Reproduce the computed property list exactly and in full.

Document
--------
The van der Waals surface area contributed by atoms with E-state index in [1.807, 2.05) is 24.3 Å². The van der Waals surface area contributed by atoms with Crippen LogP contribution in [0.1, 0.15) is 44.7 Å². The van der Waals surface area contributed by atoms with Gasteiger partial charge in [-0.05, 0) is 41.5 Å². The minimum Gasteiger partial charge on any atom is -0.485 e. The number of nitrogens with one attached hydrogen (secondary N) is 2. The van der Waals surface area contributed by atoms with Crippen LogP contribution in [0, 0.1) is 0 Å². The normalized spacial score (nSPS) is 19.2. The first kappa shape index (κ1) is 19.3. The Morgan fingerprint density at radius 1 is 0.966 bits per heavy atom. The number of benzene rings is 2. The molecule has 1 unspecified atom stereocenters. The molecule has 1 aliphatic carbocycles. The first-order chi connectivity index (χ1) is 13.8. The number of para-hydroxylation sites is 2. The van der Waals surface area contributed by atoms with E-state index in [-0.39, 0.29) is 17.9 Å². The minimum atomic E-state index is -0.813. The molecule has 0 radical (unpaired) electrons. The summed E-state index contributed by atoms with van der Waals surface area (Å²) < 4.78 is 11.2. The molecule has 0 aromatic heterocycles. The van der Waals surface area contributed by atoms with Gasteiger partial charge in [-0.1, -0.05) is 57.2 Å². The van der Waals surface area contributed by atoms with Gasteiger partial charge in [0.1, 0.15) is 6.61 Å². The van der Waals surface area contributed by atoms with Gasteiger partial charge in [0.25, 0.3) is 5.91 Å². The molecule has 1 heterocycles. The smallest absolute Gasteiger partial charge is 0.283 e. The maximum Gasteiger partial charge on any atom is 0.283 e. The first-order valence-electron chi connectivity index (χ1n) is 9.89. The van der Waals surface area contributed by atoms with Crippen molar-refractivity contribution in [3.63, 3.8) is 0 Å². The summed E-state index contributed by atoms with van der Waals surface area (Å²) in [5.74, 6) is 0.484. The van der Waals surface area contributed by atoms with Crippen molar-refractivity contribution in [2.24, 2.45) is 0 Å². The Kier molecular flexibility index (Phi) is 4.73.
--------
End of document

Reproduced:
The van der Waals surface area contributed by atoms with E-state index in [1.807, 2.05) is 24.3 Å². The van der Waals surface area contributed by atoms with Crippen LogP contribution in [0.1, 0.15) is 44.7 Å². The van der Waals surface area contributed by atoms with Gasteiger partial charge in [-0.05, 0) is 41.5 Å². The minimum Gasteiger partial charge on any atom is -0.485 e. The number of nitrogens with one attached hydrogen (secondary N) is 2. The van der Waals surface area contributed by atoms with Crippen LogP contribution in [0, 0.1) is 0 Å². The normalized spacial score (nSPS) is 19.2. The first kappa shape index (κ1) is 19.3. The Morgan fingerprint density at radius 1 is 0.966 bits per heavy atom. The number of benzene rings is 2. The molecule has 1 unspecified atom stereocenters. The molecule has 1 aliphatic carbocycles. The first-order chi connectivity index (χ1) is 13.8. The number of para-hydroxylation sites is 2. The van der Waals surface area contributed by atoms with E-state index in [-0.39, 0.29) is 17.9 Å². The minimum atomic E-state index is -0.813. The molecule has 0 radical (unpaired) electrons. The summed E-state index contributed by atoms with van der Waals surface area (Å²) < 4.78 is 11.2. The molecule has 0 aromatic heterocycles. The van der Waals surface area contributed by atoms with Gasteiger partial charge in [-0.1, -0.05) is 57.2 Å². The van der Waals surface area contributed by atoms with Gasteiger partial charge in [0.1, 0.15) is 6.61 Å². The van der Waals surface area contributed by atoms with Gasteiger partial charge in [0.25, 0.3) is 5.91 Å². The molecule has 1 heterocycles. The smallest absolute Gasteiger partial charge is 0.283 e. The maximum Gasteiger partial charge on any atom is 0.283 e. The first-order valence-electron chi connectivity index (χ1n) is 9.89. The van der Waals surface area contributed by atoms with Crippen molar-refractivity contribution in [3.63, 3.8) is 0 Å². The summed E-state index contributed by atoms with van der Waals surface area (Å²) in [5.74, 6) is 0.484. The van der Waals surface area contributed by atoms with Crippen molar-refractivity contribution in [2.24, 2.45) is 0 Å². The Kier molecular flexibility index (Phi) is 4.73.